- David Marquez-Gamez (IRT Jules Verne)
- Sylvain Vandernotte (IRT Jules Verne)
- Inigo Rodriguez (IRT Jules Verne)
- Olivier Kermorgant (IRT Jules Verne)
- Alexis Girin (IRT Jules Verne)
- David Guérin (IRT Jules Verne)
- Lorenzo Gagliardini (IRT Jules Verne)
- Paul Yvain (IRT Jules Verne)
IRT Jules Verne is a research institute developing innovation for the industry in the field of Manufacturing. The Robotics and Cobotics (ROC) team at IRT JV is composed of five full time PhD/engineers and three PhD students. We favoured a constructive and integrative way of thinking robotics, aiming at defining robotics as a complete discipline and a challenging field of work. The sum of skills gathered by the team members covers all today’s wide variety of problems: from mechanical design to high level task programming.
Lorenzo, David G. and Paul are specialized in mechanical design and robot modelling and identification. Alexis, Olivier and Sylvain tackle control problems for robots with fix or mobile base. The latter are well-trained to the task function approach (visual servoing or sensor-based control) which allows encapsulating complex robot behaviour inside control functions. Current work tends to integrate this task formalism mixed with a torque control scheme in order to define force-related task for collaborative robots. David MG. is an expert in perception for autonomous robots. Currently he is working on embedded perception systems to solve several problems such as SLAM with DATMO, semantic mapping, object classification/identification, for a distributed heterogeneous multi robot system. Inigo is specialized in mechatronics, being able, for example, to write code, propose electronics solutions or design mechanical parts.
One of our strongest interests is to imagine and design solutions able to be implemented as fast as possible at shop floor level. That is why for some projects, it has been decided to use quasi-realistic simulator such as Gazebo software driven by the middleware ROS to design and integrate modular and easy-to-deploy pieces of software.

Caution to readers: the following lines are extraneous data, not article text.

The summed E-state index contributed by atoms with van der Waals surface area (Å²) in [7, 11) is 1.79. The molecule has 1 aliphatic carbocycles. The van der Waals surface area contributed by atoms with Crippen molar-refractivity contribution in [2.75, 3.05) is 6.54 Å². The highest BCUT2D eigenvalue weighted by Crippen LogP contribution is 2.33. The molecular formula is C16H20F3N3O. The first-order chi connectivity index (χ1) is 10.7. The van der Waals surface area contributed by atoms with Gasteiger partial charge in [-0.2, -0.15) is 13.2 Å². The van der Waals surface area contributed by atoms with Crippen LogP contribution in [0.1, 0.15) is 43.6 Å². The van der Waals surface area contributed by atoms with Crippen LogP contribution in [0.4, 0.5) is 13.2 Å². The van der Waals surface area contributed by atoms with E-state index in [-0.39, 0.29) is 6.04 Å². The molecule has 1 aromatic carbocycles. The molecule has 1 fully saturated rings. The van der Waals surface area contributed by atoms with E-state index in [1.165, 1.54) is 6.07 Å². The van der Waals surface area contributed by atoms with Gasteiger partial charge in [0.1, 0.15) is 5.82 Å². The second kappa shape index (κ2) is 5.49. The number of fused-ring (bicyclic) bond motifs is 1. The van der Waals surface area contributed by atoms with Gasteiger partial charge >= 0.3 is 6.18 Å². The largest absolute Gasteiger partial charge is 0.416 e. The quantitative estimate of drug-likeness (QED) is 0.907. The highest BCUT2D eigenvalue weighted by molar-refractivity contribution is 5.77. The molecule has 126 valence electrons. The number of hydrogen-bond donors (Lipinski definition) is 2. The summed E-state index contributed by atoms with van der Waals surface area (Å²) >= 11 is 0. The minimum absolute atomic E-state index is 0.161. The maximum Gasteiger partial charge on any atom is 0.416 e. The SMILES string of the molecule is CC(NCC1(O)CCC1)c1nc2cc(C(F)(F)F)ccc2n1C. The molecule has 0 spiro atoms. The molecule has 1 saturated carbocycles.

One of the main goals that our team aims with this challenge is to develop robot capabilities in order to be flexible and to bring added-value to industrial processes.
The robot needs to be able to adapt its motion capabilities to navigate in a dynamic factory in autonomy where only walls are immobile and the surroundings are composed of static objects to cross or avoid, long flat surface with holes, sloping sections and operators in motion or in working situation. Thus, the robot will run in a non-controlled, non-deterministic and complex environment. It is composed of a manipulator arm fixed on a mobile base that makes the system highly redundant.
To achieve this challenge we intend to combine two approaches:
1.) In terms of control, the problem can be divided in several functions in the sense of the task formalism. Current works tend to divide part placement for assembly problem into simpler sub tasks. In our previous work , we simulate a precise positioning for part assembly based on this concept. This can be also applied on an omnidirectional mobile base in order to have a unified way to control all degrees of freedom of the entire robot . The task formalism can be extended to torque controlled robot, which brings the possibility to specify task with force data and then make the manipulation sure either for environment or operators.
2.) The challenge is also about perception and navigation problems. Even if the robot is able to manage any kind of undesired contacts, the better is to avoid them whenever possible. Active SLAM combined with detection and tracking of moving objects, is the other key to solve the problem. In this sense, our team works in this field since several years by means of several fundamental and industrials projects we have completed and others which are currently being executed [3, 4, 5]. Additionally our team also has skills in 3D model fitting and pose estimation of CAD models. This allows us to perform manipulation, detect parts and grasp them . Furthermore 3D model fitting can also be used at a larger scale in order to localize the robot in a plant model, ensuring efficient high level navigation planning and logistics .
 Performing Assembly Tasks Under Constraints Using 3D Sensor-based Control, Vandernotte S., Chriette A., Suarez Roos A. and Martinet P., Proceedings of the 13th International Conference of Intelligent Autonomous System (2014), accepted in april 2014
 ASIMOV (IRT JV National project): design, manufacturing and validation of mobile cobot devoted to assembly task in aeronautic area
 Active Visual-Based Detection and Tracking of Moving Objects from Clustering and Classification Methods, Marquez-Gamez D. and Devy M., Advanced Concepts for Intelligent Vision Systems, p361-373, 2012
 Environment reconstruction and navigation with electric sense based on kalman filter, Lebastard V., Chevallereau C., Girin A., Servagent N., Gossiaux P.-B., Boyer F. International Journal of Robotics Research 32, 2 (2013) 172 - 188 [hal-00794706 - version 1]
 CHARLIE (ANR funded national project proposal): Development of distributed perception and supervision for a cobot fleet
 FAST (IRT JV National project): Development of smart gripper and safe algorithms for industrial arms. Application to automotive industry in collaborative context
 IDEAL COWORKER (H2020 funded European project proposal): Industrial DEpendAble Legged and Collaborative multi-Operation WORKER. An Industry proof flexible cobot for the European manufacturing industry